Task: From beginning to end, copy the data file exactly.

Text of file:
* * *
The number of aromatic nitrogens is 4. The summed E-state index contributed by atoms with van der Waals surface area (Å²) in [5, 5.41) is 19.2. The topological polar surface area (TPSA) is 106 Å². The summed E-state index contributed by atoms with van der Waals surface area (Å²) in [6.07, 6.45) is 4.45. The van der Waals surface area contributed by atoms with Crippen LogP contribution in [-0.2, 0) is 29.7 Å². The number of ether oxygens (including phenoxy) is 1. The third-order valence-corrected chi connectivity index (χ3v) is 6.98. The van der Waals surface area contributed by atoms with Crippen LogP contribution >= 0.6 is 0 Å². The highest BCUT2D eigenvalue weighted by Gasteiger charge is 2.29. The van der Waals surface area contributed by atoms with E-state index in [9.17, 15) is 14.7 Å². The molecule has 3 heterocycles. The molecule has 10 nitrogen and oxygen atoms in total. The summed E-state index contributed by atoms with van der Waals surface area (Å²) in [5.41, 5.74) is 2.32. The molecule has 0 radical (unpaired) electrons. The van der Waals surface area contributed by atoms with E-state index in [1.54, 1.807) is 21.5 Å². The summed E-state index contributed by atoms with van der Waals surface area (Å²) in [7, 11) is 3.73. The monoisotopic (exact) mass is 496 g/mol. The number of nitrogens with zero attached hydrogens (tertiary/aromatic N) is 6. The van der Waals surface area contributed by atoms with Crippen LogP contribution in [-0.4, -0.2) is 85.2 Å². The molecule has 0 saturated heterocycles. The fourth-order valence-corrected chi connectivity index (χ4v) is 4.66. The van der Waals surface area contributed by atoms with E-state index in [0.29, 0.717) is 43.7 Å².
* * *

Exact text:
The number of aromatic nitrogens is 4. The summed E-state index contributed by atoms with van der Waals surface area (Å²) in [5, 5.41) is 19.2. The topological polar surface area (TPSA) is 106 Å². The summed E-state index contributed by atoms with van der Waals surface area (Å²) in [6.07, 6.45) is 4.45. The van der Waals surface area contributed by atoms with Crippen LogP contribution in [-0.2, 0) is 29.7 Å². The number of ether oxygens (including phenoxy) is 1. The third-order valence-corrected chi connectivity index (χ3v) is 6.98. The van der Waals surface area contributed by atoms with Crippen LogP contribution >= 0.6 is 0 Å². The highest BCUT2D eigenvalue weighted by Gasteiger charge is 2.29. The van der Waals surface area contributed by atoms with E-state index in [9.17, 15) is 14.7 Å². The molecule has 3 heterocycles. The molecule has 10 nitrogen and oxygen atoms in total. The summed E-state index contributed by atoms with van der Waals surface area (Å²) in [5.41, 5.74) is 2.32. The molecule has 0 radical (unpaired) electrons. The van der Waals surface area contributed by atoms with E-state index in [1.54, 1.807) is 21.5 Å². The summed E-state index contributed by atoms with van der Waals surface area (Å²) in [7, 11) is 3.73. The monoisotopic (exact) mass is 496 g/mol. The number of nitrogens with zero attached hydrogens (tertiary/aromatic N) is 6. The van der Waals surface area contributed by atoms with Crippen LogP contribution in [-0.4, -0.2) is 85.2 Å². The molecule has 0 saturated heterocycles. The fourth-order valence-corrected chi connectivity index (χ4v) is 4.66. The van der Waals surface area contributed by atoms with E-state index in [0.29, 0.717) is 43.7 Å².